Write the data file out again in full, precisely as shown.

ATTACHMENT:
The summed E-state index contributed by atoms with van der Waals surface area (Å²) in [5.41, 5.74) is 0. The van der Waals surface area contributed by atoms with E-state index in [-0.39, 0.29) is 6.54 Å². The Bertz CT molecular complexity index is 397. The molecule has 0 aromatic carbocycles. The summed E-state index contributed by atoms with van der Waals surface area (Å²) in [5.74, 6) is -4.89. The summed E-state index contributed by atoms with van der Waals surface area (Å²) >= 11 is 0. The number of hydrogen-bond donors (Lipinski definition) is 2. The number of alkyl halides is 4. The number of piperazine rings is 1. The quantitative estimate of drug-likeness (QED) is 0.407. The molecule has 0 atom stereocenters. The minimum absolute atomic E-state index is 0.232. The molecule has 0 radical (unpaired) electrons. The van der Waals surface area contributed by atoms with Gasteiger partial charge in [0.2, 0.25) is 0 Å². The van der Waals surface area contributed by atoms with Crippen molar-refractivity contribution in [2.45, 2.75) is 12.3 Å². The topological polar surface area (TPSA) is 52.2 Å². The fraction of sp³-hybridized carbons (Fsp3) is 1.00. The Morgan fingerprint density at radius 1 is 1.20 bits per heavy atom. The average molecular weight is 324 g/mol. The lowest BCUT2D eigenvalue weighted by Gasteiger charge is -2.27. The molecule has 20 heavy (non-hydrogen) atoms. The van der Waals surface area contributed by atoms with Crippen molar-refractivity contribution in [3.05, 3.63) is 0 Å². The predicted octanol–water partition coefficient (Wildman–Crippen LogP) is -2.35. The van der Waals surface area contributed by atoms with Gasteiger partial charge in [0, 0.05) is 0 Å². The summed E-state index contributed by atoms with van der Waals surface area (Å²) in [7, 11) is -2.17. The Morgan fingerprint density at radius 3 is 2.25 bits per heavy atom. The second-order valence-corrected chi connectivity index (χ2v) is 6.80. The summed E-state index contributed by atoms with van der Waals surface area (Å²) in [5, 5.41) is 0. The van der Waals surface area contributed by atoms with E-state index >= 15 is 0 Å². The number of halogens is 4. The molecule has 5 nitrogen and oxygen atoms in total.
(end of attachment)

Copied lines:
The summed E-state index contributed by atoms with van der Waals surface area (Å²) in [5.41, 5.74) is 0. The van der Waals surface area contributed by atoms with E-state index in [-0.39, 0.29) is 6.54 Å². The Bertz CT molecular complexity index is 397. The molecule has 0 aromatic carbocycles. The summed E-state index contributed by atoms with van der Waals surface area (Å²) in [5.74, 6) is -4.89. The summed E-state index contributed by atoms with van der Waals surface area (Å²) >= 11 is 0. The number of hydrogen-bond donors (Lipinski definition) is 2. The number of alkyl halides is 4. The number of piperazine rings is 1. The quantitative estimate of drug-likeness (QED) is 0.407. The molecule has 0 atom stereocenters. The minimum absolute atomic E-state index is 0.232. The molecule has 0 radical (unpaired) electrons. The van der Waals surface area contributed by atoms with Gasteiger partial charge in [0.2, 0.25) is 0 Å². The van der Waals surface area contributed by atoms with Crippen molar-refractivity contribution in [2.45, 2.75) is 12.3 Å². The topological polar surface area (TPSA) is 52.2 Å². The fraction of sp³-hybridized carbons (Fsp3) is 1.00. The Morgan fingerprint density at radius 1 is 1.20 bits per heavy atom. The average molecular weight is 324 g/mol. The lowest BCUT2D eigenvalue weighted by Gasteiger charge is -2.27. The molecule has 20 heavy (non-hydrogen) atoms. The van der Waals surface area contributed by atoms with Crippen molar-refractivity contribution in [3.05, 3.63) is 0 Å². The predicted octanol–water partition coefficient (Wildman–Crippen LogP) is -2.35. The van der Waals surface area contributed by atoms with Gasteiger partial charge in [0, 0.05) is 0 Å². The summed E-state index contributed by atoms with van der Waals surface area (Å²) in [7, 11) is -2.17. The Morgan fingerprint density at radius 3 is 2.25 bits per heavy atom. The second-order valence-corrected chi connectivity index (χ2v) is 6.80. The summed E-state index contributed by atoms with van der Waals surface area (Å²) in [5, 5.41) is 0. The van der Waals surface area contributed by atoms with E-state index >= 15 is 0 Å². The number of halogens is 4. The molecule has 5 nitrogen and oxygen atoms in total.